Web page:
The Dutch pioneer 3D printer filament from recycled plastic
With the Netherlands taking circular economy initiatives seriously, it’s no surprise that young Dutch entrepreneurs are also getting stuck in, finding ways to combat waste in up and coming markets.
A growing market
3D printing is one of the growing markets that is expected to soar with one billion dollars being invested in its industrial use in 2017, according to research firm Wohlers.
To some, the concept of a 3D printer is still quite mind blowing: being able to make a physical object from a digital model, quite literally by laying down layers of material.
Essentially, 3D printing opens up multiple opportunities for sustainability if the "ink" or filament is produced from recycled materials. It would allow people to make and create their own objects instead of having to rely on the plastic powerhouses of the world.
Recycled filament for 3D printing
In 2010, Dutch company Ultimaker launched their 3D printers which are now sold in more than 50 countries worldwide, and whilst the 3D printing market is growing steadily in the Netherlands, the cost of newly produced filament can be quite expensive.
That’s why Better Future Factory, a Rotterdam based social and sustainable design consultancy came up with Refil; a company that makes high-quality filament for 3D printers, except the filament they make isn’t just normally produced filament, it derives from waste.
The brand grew out of another project called Perpetual Plastic that started more than five years ago, inventing machinery to wash, dry and turn plastic into a wire-like substance that could then be moulded into other physical objects.
The company was then asked to do a collaborative project with TU Delft at the Lowlands festival. They ran a workshop where they welcomed festival goers with their emptied beer cups, washed them and turned them into far cooler things that they could take home to remind them of the fun they had.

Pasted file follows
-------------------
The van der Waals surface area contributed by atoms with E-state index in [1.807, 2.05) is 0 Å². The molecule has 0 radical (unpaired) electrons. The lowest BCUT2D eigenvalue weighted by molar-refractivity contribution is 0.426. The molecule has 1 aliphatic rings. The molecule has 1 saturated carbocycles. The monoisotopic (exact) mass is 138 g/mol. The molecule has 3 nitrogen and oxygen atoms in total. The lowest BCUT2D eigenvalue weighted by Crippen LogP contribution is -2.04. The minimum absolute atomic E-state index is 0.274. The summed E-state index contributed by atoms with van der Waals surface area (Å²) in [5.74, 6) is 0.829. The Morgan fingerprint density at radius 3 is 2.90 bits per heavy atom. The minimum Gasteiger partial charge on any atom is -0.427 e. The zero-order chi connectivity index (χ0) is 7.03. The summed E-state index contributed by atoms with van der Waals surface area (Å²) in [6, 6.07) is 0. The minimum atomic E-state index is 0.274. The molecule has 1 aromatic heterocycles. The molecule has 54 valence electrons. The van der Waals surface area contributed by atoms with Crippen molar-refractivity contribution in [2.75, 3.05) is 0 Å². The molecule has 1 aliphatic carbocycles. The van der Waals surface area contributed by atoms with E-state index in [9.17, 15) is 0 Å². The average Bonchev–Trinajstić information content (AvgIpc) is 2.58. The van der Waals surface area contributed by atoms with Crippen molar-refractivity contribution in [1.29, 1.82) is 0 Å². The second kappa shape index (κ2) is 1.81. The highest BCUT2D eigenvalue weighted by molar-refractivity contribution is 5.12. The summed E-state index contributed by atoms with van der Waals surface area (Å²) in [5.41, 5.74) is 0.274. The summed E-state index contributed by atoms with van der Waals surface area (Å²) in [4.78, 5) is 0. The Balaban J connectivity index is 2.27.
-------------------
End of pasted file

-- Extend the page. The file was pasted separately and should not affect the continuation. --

Experts of plastic discouraged the idea stating that it was impossible to turn plastic into other useful objects on an industrial scale considering all the debris that needed to be filtered out, but being stubborn, CEO Casper van der Meer kept going with the idea and two years ago, Refil was born.
How Refil works
As the "re" in Refil implies, rather than produce their filament from scratch, they create filament from scrap by recycling plastic.
As CEO Casper van der Meer explains, less than 10 percent of the plastic produced gets recycled. This is because of two reasons; firstly, the production process of manufacturers are not adapted to be able to recycle plastics and secondly, the collection of plastic is often too costly.
Furthermore, it's the city councils that get to decide what to do with the plastic that is collected rather than allowing citizens to re-use it.
Refil works with partner companies that source plastic from different councils in the Netherlands to ensure that they produce high-quality filament. Examples of the plastics they use include PET bottles, car dashboards and the inside of refrigerator doors.
From Refil to Reflow: A social perspective
In 2014, Jasper Middendorp, who trained with Refil started up his own company coming from a more social angle called Reflow. Reflow also make filament, however their factories are not in the Netherlands, instead they have a factory in New Delhi, India and one in Dar es Salaam in Tanzania.
CEO Jasper Middendorp explains that they buy bottles from waste collectors whose work is often looked down upon as they work in rubbish dumps collecting scraps to sell. Reflow then buys the plastic, cleans it and cuts it into pieces. The pieces are then turned into filament and sold to 3D printer users.
According to Middendorp, one kilo of plastic is worth about a dollar depending on oil prices, but Reflow is able to sell a 750g role of filament for 30 dollars, making a big enough profit to be able to provide the waste collectors with shoes, protective gloves for picking up waste, higher salaries in addition to an extra meal a day.
Reflow is also expecting to launch in Amsterdam in March, 2017. They plan to use the profits gained from their filament for an even more ambitious social cause; they plan to provide health insurance for the waste collectors they work with abroad. Their aim is to invest in the local economies for example, in creating cheap microbes or childbirth kits, all from their 3D printers.
Want to try your hand at 3D printing? Perpetual Plastic do workshops.
Whilst 3D printers currently use plastic, it is predicted that materials used in the future could include glass, porcelain, and wood pulp as well as textiles.